Sound Off: UW study on Growler noise was not tainted




In a recent article in the Whidbey News-Times, a Navy League spokesman challenged the efficacy of the University of Washington’s new research study on military jet noise impacts. The League inferred the results were tainted because three of the junior authors of the peer-reviewed publication in Exposure Science and Environmental Epidemiology were members of groups opposing Growler noise impacts on Whidbey Island and surrounds.

As the three alluded-to authors, we wish to assure the League that their conspiracy worries are misplaced. We were simply recruited as relevant community partners with special local knowledge, not as scientific collaborators. Those scholarly activities lay strictly within the university domain.

Nor were the data analyzed within our domain. That is, the data were taken directly from previously published Growler noise evaluations conducted by Navy and National Park Service acoustical contractors and by an independent acoustician.

Nor were the thresholds tainted. That is, Growler noise data were compared against current noise exposure thresholds developed from and thoroughly vetted by numerous studies on the effects of noise on human and animal health and accepted as valid by the scientific community, including the Federal Aviation Administration.

The League goes on to claim that because a survey found Whidbey Islanders to be very healthy, that the reported impacts of noise are wrong. That broad generalized survey was not designed, intended, or able to dissect out the impacts of extreme noise on human well being. Per that logic, cancers from Navy use of aqueous fire fighting foam chemicals (PFAS) should be discounted here because a survey showed the population at large is healthy.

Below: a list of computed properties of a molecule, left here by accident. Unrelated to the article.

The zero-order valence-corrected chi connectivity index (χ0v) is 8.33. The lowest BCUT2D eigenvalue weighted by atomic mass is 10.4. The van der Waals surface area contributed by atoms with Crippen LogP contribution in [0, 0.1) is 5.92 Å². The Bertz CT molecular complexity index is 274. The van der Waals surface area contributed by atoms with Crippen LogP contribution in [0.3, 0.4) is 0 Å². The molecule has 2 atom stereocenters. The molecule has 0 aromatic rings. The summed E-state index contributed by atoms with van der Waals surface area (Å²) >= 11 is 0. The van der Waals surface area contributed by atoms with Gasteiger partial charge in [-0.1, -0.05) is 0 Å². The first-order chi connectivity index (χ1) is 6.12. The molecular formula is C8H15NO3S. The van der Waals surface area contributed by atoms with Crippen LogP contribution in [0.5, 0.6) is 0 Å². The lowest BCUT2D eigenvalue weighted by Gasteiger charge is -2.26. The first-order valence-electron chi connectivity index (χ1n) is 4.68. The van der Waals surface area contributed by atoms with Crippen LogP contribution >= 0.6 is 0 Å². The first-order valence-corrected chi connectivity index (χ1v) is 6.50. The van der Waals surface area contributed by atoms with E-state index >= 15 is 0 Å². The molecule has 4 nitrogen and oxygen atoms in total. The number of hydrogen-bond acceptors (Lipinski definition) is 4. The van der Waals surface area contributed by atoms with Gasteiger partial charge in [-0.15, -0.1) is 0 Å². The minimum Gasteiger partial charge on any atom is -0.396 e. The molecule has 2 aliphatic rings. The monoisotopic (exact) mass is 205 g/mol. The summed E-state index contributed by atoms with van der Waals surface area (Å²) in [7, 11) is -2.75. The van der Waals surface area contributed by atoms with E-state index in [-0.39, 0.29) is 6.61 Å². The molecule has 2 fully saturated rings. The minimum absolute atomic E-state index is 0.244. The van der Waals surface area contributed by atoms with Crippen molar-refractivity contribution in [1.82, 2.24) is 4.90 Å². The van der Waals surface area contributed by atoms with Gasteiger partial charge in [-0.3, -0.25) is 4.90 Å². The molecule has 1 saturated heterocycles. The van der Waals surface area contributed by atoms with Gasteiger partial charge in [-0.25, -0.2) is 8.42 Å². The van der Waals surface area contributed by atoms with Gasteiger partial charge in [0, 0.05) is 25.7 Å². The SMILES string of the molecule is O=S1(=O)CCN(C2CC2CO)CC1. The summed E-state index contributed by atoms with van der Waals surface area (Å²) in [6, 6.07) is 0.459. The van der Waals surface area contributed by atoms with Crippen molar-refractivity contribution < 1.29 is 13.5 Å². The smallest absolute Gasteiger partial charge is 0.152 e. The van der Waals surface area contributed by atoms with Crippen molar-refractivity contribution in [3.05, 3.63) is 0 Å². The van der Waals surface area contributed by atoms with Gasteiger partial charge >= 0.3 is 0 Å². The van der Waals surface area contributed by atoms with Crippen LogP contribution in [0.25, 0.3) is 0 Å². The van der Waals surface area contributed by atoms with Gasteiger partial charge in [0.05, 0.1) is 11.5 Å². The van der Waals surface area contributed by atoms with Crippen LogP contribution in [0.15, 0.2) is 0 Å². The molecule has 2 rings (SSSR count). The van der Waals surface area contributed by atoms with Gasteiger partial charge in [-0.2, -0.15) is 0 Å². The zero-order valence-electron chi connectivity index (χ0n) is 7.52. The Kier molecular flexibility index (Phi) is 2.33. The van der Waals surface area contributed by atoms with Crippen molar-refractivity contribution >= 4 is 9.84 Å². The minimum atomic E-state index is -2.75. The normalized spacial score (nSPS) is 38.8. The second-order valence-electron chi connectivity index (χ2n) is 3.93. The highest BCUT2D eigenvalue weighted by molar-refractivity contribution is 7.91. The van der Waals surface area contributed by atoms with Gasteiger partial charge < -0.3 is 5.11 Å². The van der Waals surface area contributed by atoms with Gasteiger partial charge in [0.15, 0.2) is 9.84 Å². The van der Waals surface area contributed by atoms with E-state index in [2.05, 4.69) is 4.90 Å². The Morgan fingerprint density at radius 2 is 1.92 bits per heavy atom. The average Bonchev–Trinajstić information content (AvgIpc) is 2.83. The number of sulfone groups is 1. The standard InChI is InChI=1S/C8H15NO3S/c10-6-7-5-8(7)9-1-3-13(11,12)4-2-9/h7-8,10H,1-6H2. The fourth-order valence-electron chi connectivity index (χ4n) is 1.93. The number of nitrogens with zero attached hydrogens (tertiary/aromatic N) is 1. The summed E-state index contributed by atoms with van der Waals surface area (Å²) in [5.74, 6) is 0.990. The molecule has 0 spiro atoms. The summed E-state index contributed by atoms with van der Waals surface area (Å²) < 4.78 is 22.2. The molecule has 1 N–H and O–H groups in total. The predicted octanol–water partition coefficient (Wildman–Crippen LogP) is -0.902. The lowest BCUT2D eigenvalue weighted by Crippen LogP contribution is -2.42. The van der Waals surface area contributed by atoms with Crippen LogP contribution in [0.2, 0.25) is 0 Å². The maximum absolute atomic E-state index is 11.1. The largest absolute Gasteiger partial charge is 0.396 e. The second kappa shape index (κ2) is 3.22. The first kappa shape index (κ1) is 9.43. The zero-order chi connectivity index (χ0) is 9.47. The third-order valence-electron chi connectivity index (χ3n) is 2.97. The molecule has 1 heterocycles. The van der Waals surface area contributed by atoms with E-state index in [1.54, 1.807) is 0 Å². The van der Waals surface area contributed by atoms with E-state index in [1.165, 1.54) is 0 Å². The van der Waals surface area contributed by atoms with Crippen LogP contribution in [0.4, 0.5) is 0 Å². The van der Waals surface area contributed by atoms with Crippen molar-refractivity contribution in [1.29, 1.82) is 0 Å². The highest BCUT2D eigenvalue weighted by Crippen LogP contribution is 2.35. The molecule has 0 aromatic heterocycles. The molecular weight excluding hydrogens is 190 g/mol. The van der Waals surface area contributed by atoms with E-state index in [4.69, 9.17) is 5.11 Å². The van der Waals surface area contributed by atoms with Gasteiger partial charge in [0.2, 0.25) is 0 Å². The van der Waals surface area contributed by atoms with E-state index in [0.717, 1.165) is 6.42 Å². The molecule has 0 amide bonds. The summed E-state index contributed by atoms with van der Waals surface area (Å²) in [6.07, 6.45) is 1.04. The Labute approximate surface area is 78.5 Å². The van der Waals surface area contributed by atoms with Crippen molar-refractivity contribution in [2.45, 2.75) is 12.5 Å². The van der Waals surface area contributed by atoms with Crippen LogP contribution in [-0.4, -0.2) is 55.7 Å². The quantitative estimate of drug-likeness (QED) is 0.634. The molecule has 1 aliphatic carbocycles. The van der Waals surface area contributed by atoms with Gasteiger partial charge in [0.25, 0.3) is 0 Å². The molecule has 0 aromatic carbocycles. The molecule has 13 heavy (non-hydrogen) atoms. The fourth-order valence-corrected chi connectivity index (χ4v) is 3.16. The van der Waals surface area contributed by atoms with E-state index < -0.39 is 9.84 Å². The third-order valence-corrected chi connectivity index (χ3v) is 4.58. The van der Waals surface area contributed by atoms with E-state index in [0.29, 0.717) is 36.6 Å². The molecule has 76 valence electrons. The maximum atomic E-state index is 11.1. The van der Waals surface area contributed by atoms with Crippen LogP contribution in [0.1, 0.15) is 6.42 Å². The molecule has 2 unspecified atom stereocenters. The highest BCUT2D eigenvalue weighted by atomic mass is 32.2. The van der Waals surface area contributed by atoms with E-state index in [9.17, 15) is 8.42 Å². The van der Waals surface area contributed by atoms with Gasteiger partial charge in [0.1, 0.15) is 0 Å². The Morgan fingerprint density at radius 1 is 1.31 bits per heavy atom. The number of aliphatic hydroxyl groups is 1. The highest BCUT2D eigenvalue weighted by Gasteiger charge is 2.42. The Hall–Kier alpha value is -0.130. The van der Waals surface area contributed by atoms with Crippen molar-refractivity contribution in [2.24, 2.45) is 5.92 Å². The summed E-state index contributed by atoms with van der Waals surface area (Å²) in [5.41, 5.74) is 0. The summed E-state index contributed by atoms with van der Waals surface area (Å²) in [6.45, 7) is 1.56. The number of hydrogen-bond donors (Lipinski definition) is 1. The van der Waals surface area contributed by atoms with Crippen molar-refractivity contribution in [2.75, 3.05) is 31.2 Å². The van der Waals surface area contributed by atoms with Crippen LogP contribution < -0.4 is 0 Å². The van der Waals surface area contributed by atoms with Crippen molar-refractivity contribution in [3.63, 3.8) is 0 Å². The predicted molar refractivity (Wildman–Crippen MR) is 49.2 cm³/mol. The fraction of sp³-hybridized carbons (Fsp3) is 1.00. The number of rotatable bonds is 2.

Finally, the League’s position, as stated by the News-Times, was that the university “has lent its goodwill and legitimacy to one side of a local Whidbey issue” and its “leadership should retract this study and recharacterize it as overt activism.” The League may be understandably distressed by the study’s results, but their meritless spin is neither credible nor warranted.

In spite of the League’s no-problems-here advocacy, people are suffering today with health impacts from extreme noise exposure. This is exactly why research is so important. Founded in 1861, the University of Washington is one of the oldest and most respected universities on the West Coast. We are lucky to have this major research university diving into this public health issue that is affecting so many.

The unsavory activism here is from the Navy League – not from the University of Washington. Frankly, the League’s unfortunate rhetoric does not help the Navy or any of us in securing common ground and seeking solutions that balance the need for Navy operations with ensuring the health of local communities.

Bob Wilbur is a member of Citizens of Ebey’s Reserve. Anne Harvey and Christine Hurley are members of Sound Defense Alliance.